Adding a new family member to the household is a beautiful but big decision.
It's important to remember that adopting a pet should never be on impulse.
Careful research and planning is essential.
Being a responsible pet owner means more than just providing food, water and shelter.
If you are thinking about adopting a pet, you should seriously consider the following points:
Animals are companions rather than entertainment
They are a commitment for the lifetime of the pet and should not be discarded 'once the novelty wears off'. Animals have emotions and form a strong bond with their human companions. Most dogs live between 10 -15 years and some cats up to 20 years. During their lifetime, consider the needs of your pet each time you plan to take a holiday away from home and each time you move house.
The small adoption fee is only the first of many costs
Your pet will need annual vaccinations against common diseases, heartworm prevention treatment, regular intestinal worming, flea treatment and feeding, as well as unexpected emergency veterinary care. There is also the cost of leads, collars, bowls, training and - for the wise pet owner - health insurance. It is estimated that a dog can easily cost up to $1,500 per year and a cat up to $1,000.
Choose the right pet for you
Many animals are surrendered because their owner simply chose the wrong pet for their lifestyle and home. Problems such as allergies and residence restrictions should be investigated before adoption. Breeds needing a lot of exercise may be unsuitable for people who work long hours or they may be too active for small children, while some breeds find it difficult to tolerate other animals or children.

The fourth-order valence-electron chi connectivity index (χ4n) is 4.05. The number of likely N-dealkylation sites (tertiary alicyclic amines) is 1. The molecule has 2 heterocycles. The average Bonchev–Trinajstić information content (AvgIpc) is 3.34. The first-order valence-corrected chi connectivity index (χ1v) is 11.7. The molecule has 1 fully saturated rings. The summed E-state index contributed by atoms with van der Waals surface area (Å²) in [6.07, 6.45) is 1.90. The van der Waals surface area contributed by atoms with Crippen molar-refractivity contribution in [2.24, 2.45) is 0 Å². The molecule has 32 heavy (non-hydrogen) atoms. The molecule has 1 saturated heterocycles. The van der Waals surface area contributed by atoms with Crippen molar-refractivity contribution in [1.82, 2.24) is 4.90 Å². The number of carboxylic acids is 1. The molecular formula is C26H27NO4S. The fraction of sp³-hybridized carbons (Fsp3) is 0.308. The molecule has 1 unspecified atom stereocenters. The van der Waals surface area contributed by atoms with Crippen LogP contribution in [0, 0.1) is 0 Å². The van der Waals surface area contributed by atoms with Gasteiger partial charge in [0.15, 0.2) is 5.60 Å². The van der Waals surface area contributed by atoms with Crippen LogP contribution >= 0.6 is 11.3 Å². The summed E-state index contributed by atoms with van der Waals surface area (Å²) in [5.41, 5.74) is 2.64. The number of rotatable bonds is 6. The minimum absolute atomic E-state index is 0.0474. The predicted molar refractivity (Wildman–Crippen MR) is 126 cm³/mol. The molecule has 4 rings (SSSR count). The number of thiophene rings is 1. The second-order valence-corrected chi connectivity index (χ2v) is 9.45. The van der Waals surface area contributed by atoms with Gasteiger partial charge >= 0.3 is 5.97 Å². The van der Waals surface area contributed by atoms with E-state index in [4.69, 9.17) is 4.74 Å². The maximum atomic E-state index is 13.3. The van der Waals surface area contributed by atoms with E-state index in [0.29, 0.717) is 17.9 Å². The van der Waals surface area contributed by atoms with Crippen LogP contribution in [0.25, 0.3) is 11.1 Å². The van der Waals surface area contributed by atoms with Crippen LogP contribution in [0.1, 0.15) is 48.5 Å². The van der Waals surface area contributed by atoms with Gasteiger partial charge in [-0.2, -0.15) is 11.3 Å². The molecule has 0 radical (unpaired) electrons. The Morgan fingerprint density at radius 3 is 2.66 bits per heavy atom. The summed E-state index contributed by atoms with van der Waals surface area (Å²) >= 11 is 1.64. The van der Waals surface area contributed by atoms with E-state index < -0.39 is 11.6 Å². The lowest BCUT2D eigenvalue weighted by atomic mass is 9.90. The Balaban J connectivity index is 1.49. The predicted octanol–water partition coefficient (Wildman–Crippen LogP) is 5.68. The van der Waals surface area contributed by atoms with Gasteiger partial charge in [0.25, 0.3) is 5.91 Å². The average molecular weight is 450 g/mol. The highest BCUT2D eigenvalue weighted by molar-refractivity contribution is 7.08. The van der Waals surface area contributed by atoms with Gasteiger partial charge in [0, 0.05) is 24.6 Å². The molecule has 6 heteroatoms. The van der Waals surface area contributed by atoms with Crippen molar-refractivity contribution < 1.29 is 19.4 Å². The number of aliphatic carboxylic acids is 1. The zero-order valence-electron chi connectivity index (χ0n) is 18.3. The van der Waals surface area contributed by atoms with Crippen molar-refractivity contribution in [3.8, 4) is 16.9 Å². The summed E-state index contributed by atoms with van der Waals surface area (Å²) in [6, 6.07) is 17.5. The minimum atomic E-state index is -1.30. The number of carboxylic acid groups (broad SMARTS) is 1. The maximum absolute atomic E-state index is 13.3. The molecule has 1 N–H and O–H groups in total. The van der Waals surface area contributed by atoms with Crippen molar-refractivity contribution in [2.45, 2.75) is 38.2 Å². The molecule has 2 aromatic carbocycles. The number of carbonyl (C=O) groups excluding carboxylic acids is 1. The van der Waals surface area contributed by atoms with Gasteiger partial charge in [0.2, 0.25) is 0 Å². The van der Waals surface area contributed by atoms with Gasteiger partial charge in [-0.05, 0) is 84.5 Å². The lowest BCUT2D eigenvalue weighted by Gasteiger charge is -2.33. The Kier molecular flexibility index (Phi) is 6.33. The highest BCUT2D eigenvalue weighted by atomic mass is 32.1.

Give your pet a head start with training
Basic training helps owners communicate better with their pets and strengthens the bond between the two. Training in social skills and appropriate behaviour, such as that offered by animal trainers based in the Northern Territory, can also help avoid problem behaviours that lead to pet dumping. These behavioural difficulties may include excessive barking and destructive behaviour in dogs.
Consult all family members before adopting a pet
Purchasing a pet as a 'surprise' is not a good idea. Many people purchase animals without consulting other members of their household, or even do so directly against their wishes, assuming 'once they see him/her, they'll love him/her.' Unfortunately, in some instances, the animal ends up back where they started, so make sure everyone is one board.
There are many animals at RSPCA Darwin waiting to find their furrever homes. So if you think introducing a pet to your family is right for you, then check out: